Let’s be honest. Coveting dual citizenship is an appealing concept. Having more than one passport reminds me of grand espionage, James Bond or Jason Bourne style. But on a serious note it can look great on your CV, possibly landing you a career globally!
I speak from personal experience: I work abroad! I’m a dual citizen in the United Kingdom. As part of the EU, I can work/study/travel in different European countries without any visa worry. Italians work in Belgium. Germans work in France. You get the idea! [EDIT: because of the Brexit decision, we’re not sure how this will affect current/future Europeans working in the UK]
From my understanding, dual Italian citizenship is an “easier” dual citizenship to pursue. I put this in quotations for a reason. Firstly, obtaining citizenship through jure sanguinis (ie. the blood-line) is more than just proving your Italian heritage through connections, you’ll need to collect forms, forms and MORE forms. You really need to do homework! Plus, like any government establishment, it requires a good deal of patience. Like the army, you’ll experience a lot of hurry up and wait as you send away for appropriate documents.
Do I regret it? Not for a second. It’s ABSOLUTELY worth the process. It took me about eight months of work to go this and I’m really glad I did!
I’ve broken this into a few parts to help those who are looking into obtaining citizenship for themselves, and their families.
How do I know if I qualify for dual citizenship?
Through jure sanguinis: “Italian citizenship is granted by birth through the paternal line (with no limit on the number of generations) or through the maternal line (for individuals born after January 1, 1948). If you were born in any country where citizenship is acquired by birth, and any one of the situations listed below pertains to you, you may be considered an Italian citizen.”
There are lots of different ways to qualify. Here are a few of the most typical:
- Your father was an Italian citizen at the time of your birth and you never renounced your right to Italian citizenship.
- Your mother was an Italian citizen at the time of your birth, you were born after January 1st, 1948 and you never renounced your right to Italian citizenship.
- Your father was born in your native country, your paternal grandfather was an Italian citizen at the time of your father’s birth, neither you nor your father ever renounced your right to Italian citizenship.
- Your mother was born in your native country, your maternal grandfather was an Italian citizen at the time of her birth, you were born after January 1, 1948 and neither you nor your mother ever renounced your right to Italian citizenship.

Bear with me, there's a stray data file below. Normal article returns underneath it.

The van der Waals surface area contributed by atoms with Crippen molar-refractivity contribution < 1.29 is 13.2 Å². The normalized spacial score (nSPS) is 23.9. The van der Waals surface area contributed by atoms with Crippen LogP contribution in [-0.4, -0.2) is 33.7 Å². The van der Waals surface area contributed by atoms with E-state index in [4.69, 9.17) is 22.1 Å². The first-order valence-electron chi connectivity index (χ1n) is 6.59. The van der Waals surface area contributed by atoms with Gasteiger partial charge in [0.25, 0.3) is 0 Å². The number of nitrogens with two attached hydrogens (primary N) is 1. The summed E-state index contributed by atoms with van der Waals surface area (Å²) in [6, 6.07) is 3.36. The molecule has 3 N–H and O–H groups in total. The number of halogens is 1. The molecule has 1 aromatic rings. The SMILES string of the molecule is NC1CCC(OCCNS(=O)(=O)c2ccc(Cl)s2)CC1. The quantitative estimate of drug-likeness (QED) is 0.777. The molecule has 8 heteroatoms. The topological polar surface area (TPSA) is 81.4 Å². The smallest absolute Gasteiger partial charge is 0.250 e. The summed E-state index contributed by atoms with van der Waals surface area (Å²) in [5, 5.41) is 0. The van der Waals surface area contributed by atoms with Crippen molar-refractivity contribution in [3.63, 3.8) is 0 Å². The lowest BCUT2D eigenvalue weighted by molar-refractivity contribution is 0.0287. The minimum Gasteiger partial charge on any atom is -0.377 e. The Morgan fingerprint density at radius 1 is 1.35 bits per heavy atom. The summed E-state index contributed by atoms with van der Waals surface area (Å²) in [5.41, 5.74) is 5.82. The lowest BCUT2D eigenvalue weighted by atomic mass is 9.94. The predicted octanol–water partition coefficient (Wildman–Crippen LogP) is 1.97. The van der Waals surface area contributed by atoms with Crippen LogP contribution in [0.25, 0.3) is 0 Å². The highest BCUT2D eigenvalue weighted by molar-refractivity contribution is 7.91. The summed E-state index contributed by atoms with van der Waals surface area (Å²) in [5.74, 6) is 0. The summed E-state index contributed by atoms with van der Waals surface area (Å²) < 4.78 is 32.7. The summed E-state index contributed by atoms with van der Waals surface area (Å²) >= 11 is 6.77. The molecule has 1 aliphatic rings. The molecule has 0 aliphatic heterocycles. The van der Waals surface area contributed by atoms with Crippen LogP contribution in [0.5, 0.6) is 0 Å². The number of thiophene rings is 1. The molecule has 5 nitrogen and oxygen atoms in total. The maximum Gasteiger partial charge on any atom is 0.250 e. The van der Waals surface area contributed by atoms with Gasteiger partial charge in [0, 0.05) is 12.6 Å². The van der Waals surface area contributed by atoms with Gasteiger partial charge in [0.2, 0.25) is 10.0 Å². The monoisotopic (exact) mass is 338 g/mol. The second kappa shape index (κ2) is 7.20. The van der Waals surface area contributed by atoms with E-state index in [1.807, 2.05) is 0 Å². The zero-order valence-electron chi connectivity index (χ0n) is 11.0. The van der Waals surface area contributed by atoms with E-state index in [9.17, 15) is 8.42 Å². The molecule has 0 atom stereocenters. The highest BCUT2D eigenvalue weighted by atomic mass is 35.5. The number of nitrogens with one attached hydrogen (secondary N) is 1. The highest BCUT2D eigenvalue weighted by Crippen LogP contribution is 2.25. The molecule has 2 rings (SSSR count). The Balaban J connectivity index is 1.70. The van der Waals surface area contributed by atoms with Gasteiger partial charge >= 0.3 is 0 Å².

- Your paternal or maternal grandfather was born in your native country, your paternal great-grandfather was an Italian citizen at the time of his birth, neither you nor your father nor your grandfather ever renounced your right to Italian citizenship.
- Your maternal grandmother was born in your native country, your maternal great grand-father was an Italian citizen at the time of her birth, your mother was born after January 1st, 1948, and neither you nor your mother nor your grandmother ever renounced your right to Italian citizenship. (This is the one I chose).
To find more, please look at this webpage:
I know all of that looks extremely daunting, but go over all of it slowly. The only way to actually RENOUNCE your citizenship rights is to declare at the embassy you no longer want to be an Italian citizen.
In my own example, I decided to go through my mother’s lineage (see above).
My great-grandfather was born in Montegrosso and moved to the States at a young age with my great-grandmother. My grandmother was born in Madera, California. And my mother was born in 1950 (not 1948). Although my great-grandfather became a naturalized citizen in the 1930s, he did not formally declare to the Italian government he wanted to renounce his citizenship. Because of that my grandmother, mother, and myself were all entitled to citizenship through his blood-line.
Why should I get this done?
In my own example, I chose dual citizenship to work abroad in Europe. I don’t speak Italian, but have always had the desire to learn other languages. Having dual citizenship allows me the freedom to be a full citizen. I will have an easier time purchasing property and can even vote! I’m also entitled to universal health care and retirement benefits, if I choose.
What about taxes?
If I decide to travel in/out of Italy, every couple of years I would have to pay a small tax. Currently I pay 50 EUR, however this will probably always change. As I don’t live or work in italy now, I’m exempt from this tax when I leave or travel out of the UK. This is ONLY when leaving Italy.
What about being in the army?
The Italian army is like the American army: strictly volunteer. Plus as a woman, I wouldn’t have to serve.
In my next post, I’ll talk more about the process of obtaining certificates and how to get those tricky documents in Italy!